Three weeks after the election, many once of Westminster, remain at large and are still yet to be registered for the MPs scrappage scheme. Under this, former members of the House of Commons give themselves up in return for a £2000 contribution to the public purse. These absences are costing the taxpayer “a flipping fortune”.
Following the expenses scandal, it was expected that constituencies up and down the country would try to stimulate the democracy industry by removing these high emission politicians, who have been, according to Jeremy Paxman “wasting the UK’s oxygen reserves for years and belching out climate changing carbon dioxide,” although these gases, combined with the accompanying hot air, have been credited with causing the current warm spell.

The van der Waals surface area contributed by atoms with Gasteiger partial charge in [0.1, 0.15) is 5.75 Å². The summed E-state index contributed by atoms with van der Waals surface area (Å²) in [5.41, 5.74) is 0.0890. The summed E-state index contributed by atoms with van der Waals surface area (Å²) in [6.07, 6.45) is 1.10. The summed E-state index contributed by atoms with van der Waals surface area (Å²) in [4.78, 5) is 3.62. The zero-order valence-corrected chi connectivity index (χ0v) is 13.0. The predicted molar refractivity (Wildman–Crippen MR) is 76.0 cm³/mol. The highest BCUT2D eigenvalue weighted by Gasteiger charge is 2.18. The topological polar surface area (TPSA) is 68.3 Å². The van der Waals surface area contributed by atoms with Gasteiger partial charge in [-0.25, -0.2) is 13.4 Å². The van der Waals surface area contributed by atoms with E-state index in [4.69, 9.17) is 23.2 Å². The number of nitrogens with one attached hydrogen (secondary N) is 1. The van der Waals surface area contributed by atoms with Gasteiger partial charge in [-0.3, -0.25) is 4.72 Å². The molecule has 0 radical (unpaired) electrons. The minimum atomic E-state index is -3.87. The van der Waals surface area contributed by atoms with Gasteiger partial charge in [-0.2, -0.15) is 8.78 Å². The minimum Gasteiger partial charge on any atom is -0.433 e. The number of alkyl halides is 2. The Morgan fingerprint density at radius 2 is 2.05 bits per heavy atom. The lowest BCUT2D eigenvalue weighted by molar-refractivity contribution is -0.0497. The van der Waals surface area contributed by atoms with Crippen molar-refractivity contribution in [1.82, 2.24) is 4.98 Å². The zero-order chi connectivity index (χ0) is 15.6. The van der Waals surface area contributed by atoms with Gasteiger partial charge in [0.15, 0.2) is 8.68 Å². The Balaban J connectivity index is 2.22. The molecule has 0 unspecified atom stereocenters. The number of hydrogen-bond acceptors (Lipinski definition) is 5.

Acting Labour leader Harriet Harman explained how the scheme has “allowed us to take the older, more polluting MPs, like Jacqui Smith and Stephen Byers off the road and increase the production of newer, brighter models like Gloria de Piero and Liz Kendall, with their more finely tuned engines. Obviously we are happy to help the Conservative government in reducing the fiscal deficit we left them in any way we can”.
Critics of the scheme ask what will ultimately become of sacrificed politicians like Douglas ‘Moat’ Hogg and Peter ‘Duck Island’ Viggers? Would they really be used for scrap? “No way”, said Prime Minister David Cameron, “any contaminated raw materials would be likely to result in a future product recall being necessary - and Toyota will tell you how expensive that is”.